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GARDEN DESIGN


can be wonderful’, and there are indeed many instances in which I would agree. However, wind, if you will forgive me, is not one of them. As I am writing this, the wind is


WIND M


howling at gale force and the rain is horizontal. Gardens are sodden and taking a beating. There will be damage and disruption but with a little planning quite a lot can be done to help withstand our increasingly violent weather. Average wind speeds in the South West are amongst the highest in the UK. It is not perhaps surprising that they are at their strongest from November to March. On average will we can expect about 16 gales each year with gusts in excess of 70 mph. The wind typically blows from the south or south west and moves round to the west or north west as the weather system passes overhead. You need to keep this in mind when planning a


garden. If you are not directly exposed to the prevailing winds you may still find you want to create shelter. some of the less obvious benefits include: • habitat creation for wildlife. • reduction of water evaporation from plants and soil. • creation of a micro-climate giving improved growing conditions.


ae West is reputed to have said ‘Too much of a good thing


• Prevention of damage to both plants and garden buildings and structures. the first line of defence is windbreaks and shelter belts. The purpose of both is not to stop or block the wind but to filter it. if you create a solid barrier you will simply create strong eddies which can be as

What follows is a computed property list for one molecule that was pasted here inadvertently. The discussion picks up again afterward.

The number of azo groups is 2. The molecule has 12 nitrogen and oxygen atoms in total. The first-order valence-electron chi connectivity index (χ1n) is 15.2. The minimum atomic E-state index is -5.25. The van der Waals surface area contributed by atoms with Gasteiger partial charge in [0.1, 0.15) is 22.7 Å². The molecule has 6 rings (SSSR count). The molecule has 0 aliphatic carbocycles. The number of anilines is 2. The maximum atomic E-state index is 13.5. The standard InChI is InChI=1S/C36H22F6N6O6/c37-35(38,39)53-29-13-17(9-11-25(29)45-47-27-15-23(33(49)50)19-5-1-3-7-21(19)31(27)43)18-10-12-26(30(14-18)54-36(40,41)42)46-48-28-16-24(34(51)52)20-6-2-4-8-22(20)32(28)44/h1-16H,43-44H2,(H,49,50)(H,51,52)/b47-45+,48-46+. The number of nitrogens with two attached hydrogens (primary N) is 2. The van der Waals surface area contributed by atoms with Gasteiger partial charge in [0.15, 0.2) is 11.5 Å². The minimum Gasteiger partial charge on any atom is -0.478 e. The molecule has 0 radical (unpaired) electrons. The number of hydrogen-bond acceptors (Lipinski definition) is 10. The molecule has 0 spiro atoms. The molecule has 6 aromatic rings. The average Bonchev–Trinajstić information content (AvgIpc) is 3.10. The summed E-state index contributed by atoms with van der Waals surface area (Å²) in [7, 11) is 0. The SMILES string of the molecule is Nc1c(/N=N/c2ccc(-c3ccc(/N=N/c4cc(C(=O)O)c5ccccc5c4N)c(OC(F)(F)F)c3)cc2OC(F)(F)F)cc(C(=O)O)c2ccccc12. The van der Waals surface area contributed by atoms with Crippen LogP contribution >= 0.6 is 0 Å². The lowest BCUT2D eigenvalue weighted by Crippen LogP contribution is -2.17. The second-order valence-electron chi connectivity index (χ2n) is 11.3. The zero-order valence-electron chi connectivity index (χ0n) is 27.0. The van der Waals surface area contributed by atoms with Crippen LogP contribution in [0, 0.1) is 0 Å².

bad as no shelter at all.


Windbreaks can be either man made or natural. If using fences or screens you should aim to have about 50% solid and 50% gaps. As a rule of thumb a windbreak will usually offer protection on its leeward side for a distance of 10 times its height. If you are going to use plants then younger, smaller plants will establish better than larger ones. They should be planted fairly close together in a double row. Do not include more than 50% of evergreens as they are too solid to filter the wind sufficiently. species that are particularly suitable for coastal gardens include: Hornbeam, Rowan, Hawthorn, Blackthorn, Elder, Tamarisk, European Black Pine, Monterey pine, Holm Oak, Elaeagnus x ebbingei, Pyracantha. colette@charsleydesign.com www.charsleydesign.com t: 01803 722449. m: 07774 827799. Follow me on Twitter @ColetteCharsley


Professional Landscape and Garden Design


Creative and beautiful designs for village, town and country gardens


Colette Charsley PG Dip OCGD 01803 722449 07774 827799


colette@charsleydesign.com www.charsleydesign.com


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